Words take wings
like birds with bricks in their claws
ready to drop bombs
knock me on my ass
birdy in the sky

Life is sex with the world
and I am a virgin
I had no vision quest
I had EverQuest
Don't know the secret to happiness
Do know the secret to infinite lives
I know the secret to sadness.

One stanza, Two stanza
Good stanza, Bad stanza
I am not a poet
I write thoughts and think rights
Rhythm and rhyme rock the mind
What I think does not go with itself
Or make sense from apple to orange

Once I took the road everyone travelled by
On that road I was mugged, beaten, and broken
I'll trek through the woods, off the trail
Branches beating at my face
Wolves circling at the shadows
Just to reach again the road less travelled by.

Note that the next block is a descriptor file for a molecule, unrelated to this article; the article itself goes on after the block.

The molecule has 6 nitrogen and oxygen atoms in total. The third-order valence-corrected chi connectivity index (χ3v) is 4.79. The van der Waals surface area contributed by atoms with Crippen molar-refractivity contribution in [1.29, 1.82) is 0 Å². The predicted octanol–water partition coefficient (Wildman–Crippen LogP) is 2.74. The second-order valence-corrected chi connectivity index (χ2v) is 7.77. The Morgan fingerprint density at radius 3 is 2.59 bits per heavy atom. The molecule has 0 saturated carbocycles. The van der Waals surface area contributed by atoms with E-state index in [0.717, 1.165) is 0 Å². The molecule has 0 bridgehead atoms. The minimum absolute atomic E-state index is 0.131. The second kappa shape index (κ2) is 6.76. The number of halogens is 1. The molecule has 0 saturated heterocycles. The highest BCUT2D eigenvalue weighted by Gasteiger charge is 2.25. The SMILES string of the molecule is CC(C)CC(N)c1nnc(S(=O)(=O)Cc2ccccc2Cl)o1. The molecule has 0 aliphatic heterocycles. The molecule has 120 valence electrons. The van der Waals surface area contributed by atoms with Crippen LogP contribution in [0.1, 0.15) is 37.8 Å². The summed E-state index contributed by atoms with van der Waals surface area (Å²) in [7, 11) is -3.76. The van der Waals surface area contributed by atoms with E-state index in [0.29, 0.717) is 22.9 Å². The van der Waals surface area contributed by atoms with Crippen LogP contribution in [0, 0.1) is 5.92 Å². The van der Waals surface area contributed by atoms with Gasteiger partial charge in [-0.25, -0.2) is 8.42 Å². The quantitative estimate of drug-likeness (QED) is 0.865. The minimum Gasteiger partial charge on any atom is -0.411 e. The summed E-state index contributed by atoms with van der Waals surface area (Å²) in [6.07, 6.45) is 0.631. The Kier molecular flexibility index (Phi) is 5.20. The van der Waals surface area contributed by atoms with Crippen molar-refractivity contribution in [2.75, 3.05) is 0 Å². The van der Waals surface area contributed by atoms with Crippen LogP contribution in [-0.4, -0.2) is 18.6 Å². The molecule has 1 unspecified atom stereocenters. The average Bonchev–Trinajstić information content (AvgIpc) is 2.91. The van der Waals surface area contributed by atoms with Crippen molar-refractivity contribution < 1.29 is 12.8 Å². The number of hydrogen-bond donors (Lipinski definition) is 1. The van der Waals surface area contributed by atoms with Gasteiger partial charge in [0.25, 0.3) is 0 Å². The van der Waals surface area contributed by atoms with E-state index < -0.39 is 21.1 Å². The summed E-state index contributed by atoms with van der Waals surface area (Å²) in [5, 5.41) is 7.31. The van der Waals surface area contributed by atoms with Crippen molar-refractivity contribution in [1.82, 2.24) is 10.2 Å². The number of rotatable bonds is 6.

Sunday, May 06, 2007

Story Spill: Pop (1)

My spills are when I write without much context and plan to rework and place the "spill" into a larger piece and connect with other parts later.

Greg had a good day, because Greg didn't hand anyone a burger that day. Even a job that barely pays the bills is better when you have less of it. Waking up for lunch was the perfect way to start his day. Greg went out for a burger for lunch. He paid his work move for a ten minute meal than they paid him for two hours of work the day before.

Tuesday, May 01, 2007

Sunday, February 25, 2007

My Favorite Desktop

I've been doing some work helping my wife get her jewelry store ready online. Meanwhile, the creative air got me going and I pulled out the new sketchbook Mom bought me for the holidays. I drew what I saw.

Saturday, December 30, 2006

Art Supplies as Presents

My mother bought me a ton of art supplies for the holidays. I'll be sure to make use of them, and take the hint.